Business Resiliency: Going Beyond The Operational


In today's rapidly evolving business landscape, the need for resilience has never been more important. Organizations are constantly faced with a myriad of challenges, ranging from technological disruptions to regulatory changes and cyber-attacks. 

At the heart of this is the concept of resilience, specifically operational resilience and business resilience. While these terms are often used interchangeably, they have distinct differences and clear implications for businesses.

I attended a recent conference in London on Operational Resiliency and had the opportunity to chat with several of the hundred odd participants, who reflected senior risk management, resilience and technology roles within Banks, Asset Management companies, Insurance companies and Financial Institutions operating in the UK and Europe as well as globally. 

I picked up on the subtle but defined shift from focusing only on operational resilience, which tends to look at critical operational processes and functions to the more strategic whole-of-business view that looks additionally at the people, technology and wider business processes as well as external factors that might impact the brand or reputation of the companies. 

Operational Resilience vs. Business Resilience: Key Differences 

Operational resilience refers to an organization's ability to continue its operations or quickly adapt and recover from disruptions. This could be in the face of technological failures, cyber-attacks, or natural disasters. It's about ensuring that critical business functions can continue during and after a disruption. 

On the other hand, business resilience encompasses a broader perspective. It not only focuses on operations but also considers the organization's ability to adapt to longer-term changes and disruptions, such as market shifts, regulatory changes, or reputational challenges. Business resilience is about ensuring the entire organization, from its people to its processes, can adapt and thrive amidst change.

The Importance of Business Resilience to Customers 

Customers today expect consistency, reliability, and security from the businesses they engage with. Business resilience ensures that organizations can meet these expectations even in the face of unforeseen challenges. A resilient business can quickly adapt and recover, ensuring minimal disruption to its customers. This not only builds trust but also reinforces the organization's reputation in the market. In an era where brand loyalty is hard to come by, resilience can be a key differentiator. 

A few interesting trends that I noted from my interactions with the conference participants were: 

- Regulatory Compliance: A significant number of attendees are actively engaged in projects to meet FCA and DORA regulations. This highlights the increasing regulatory focus on ensuring operational resilience.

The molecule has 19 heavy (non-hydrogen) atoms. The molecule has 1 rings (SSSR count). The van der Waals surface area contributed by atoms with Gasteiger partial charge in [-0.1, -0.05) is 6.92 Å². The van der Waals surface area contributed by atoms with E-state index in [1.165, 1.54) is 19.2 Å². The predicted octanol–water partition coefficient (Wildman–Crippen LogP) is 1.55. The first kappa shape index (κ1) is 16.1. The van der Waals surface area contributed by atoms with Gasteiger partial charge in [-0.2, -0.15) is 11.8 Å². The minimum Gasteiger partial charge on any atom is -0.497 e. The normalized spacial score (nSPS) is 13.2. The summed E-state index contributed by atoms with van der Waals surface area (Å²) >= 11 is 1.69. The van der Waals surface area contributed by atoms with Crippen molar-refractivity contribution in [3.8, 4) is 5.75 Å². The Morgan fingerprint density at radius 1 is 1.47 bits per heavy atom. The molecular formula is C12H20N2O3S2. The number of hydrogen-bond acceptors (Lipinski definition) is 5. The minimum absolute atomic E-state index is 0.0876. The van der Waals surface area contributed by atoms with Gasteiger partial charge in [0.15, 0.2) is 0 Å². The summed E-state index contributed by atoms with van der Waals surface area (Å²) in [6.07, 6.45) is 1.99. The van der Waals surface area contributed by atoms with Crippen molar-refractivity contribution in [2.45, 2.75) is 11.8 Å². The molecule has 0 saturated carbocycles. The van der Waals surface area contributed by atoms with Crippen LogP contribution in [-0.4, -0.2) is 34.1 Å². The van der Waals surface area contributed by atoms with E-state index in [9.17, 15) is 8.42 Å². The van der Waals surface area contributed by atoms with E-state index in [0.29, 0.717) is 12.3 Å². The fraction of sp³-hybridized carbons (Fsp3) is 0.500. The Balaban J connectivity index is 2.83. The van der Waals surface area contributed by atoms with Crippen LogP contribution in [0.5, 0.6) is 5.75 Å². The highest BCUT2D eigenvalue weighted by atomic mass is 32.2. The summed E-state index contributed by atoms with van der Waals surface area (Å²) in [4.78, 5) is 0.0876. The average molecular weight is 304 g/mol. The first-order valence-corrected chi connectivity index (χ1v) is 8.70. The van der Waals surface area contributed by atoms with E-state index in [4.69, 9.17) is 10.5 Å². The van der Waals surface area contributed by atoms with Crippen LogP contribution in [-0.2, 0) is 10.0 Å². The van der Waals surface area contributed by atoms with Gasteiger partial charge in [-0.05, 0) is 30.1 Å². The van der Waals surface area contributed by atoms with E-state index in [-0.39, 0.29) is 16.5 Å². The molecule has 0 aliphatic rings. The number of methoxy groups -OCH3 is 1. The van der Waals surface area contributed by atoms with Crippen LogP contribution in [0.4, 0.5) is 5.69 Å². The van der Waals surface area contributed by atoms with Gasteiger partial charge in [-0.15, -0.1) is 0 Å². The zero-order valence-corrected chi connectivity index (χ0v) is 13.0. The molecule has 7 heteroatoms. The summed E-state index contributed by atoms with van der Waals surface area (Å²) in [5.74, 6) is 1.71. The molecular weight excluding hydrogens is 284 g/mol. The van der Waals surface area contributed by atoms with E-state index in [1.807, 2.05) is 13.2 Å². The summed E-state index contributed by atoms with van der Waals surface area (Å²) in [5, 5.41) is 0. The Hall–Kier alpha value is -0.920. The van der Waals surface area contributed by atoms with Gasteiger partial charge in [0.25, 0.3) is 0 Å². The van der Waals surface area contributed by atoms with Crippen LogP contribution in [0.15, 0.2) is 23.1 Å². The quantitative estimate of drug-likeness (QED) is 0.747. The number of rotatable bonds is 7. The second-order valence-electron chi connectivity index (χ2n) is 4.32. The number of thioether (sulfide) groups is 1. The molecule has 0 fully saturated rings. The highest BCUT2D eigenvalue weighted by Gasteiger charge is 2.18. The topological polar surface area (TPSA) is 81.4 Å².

- Success Spectrum: The degree of success in these projects varies widely. While some are making commendable progress, others have faced significant challenges, leading to severe impact on their viability and future. Bottomline, this illustrates the old adage of failing to plan means planning to fail. 

- Tools and Processes: Many organizations use one or more legacy tools for mapping business processes. However, a common challenge expressed was the difficulty in mapping lower-level processes to higher-level ones. This often results in a siloed approach, making it hard to get a comprehensive view of the organization's resilience. 

- Scenario Testing: Most organizations still rely on manual or at best, semi-automated scenario testing. This not only increases the risk of oversights but also makes the process more time-consuming. 

- Challenges in Integration: Linking business processes to people, systems, and databases remains a significant challenge. This is further compounded when trying to connect data from operational risk backgrounds, such as risks and controls, to operational resilience data like processes, services, people, and systems. 

- What areas are the constituents of the Resilience domain: The areas that make up operational resilience are vast. They include Third Party/Supplier Risk Management, Operational Risk, Business Continuity, Crisis Management, Cyber Security, Data Loss Prevention, and more. For many attendees, especially those from an Operational Risk background, the challenge lies in integrating these areas seamlessly. 

Of the above, the topic of Third Party and Supplier Risk Management seemed to exercise the attendees significantly. More than a few mentioned this as one of their areas of concern, with the realization dawning that the success of any resiliency plan depends upon the third eco-system also being resilient. 


Business resilience is not just about recovering from disruptions but also about adapting and thriving amidst change. 

It's about the organization's capacity to anticipate, prepare for, respond to, and recover from adverse events, be they natural disasters, cyberattacks, supply chain disruptions, or other unexpected challenges.”

From integrating processes to scenario testing, there's a clear need for more streamlined and comprehensive approaches.

A well planned and executed business resilience framework can allow companies to quickly adapt to disruptions while maintaining continuous business operations and safeguarding people, assets, and overall brand equity. 

As the business landscape continues to evolve, so too will the demands on organizations to be resilient. Embracing this challenge will not only benefit the organizations but also their customers who rely on them.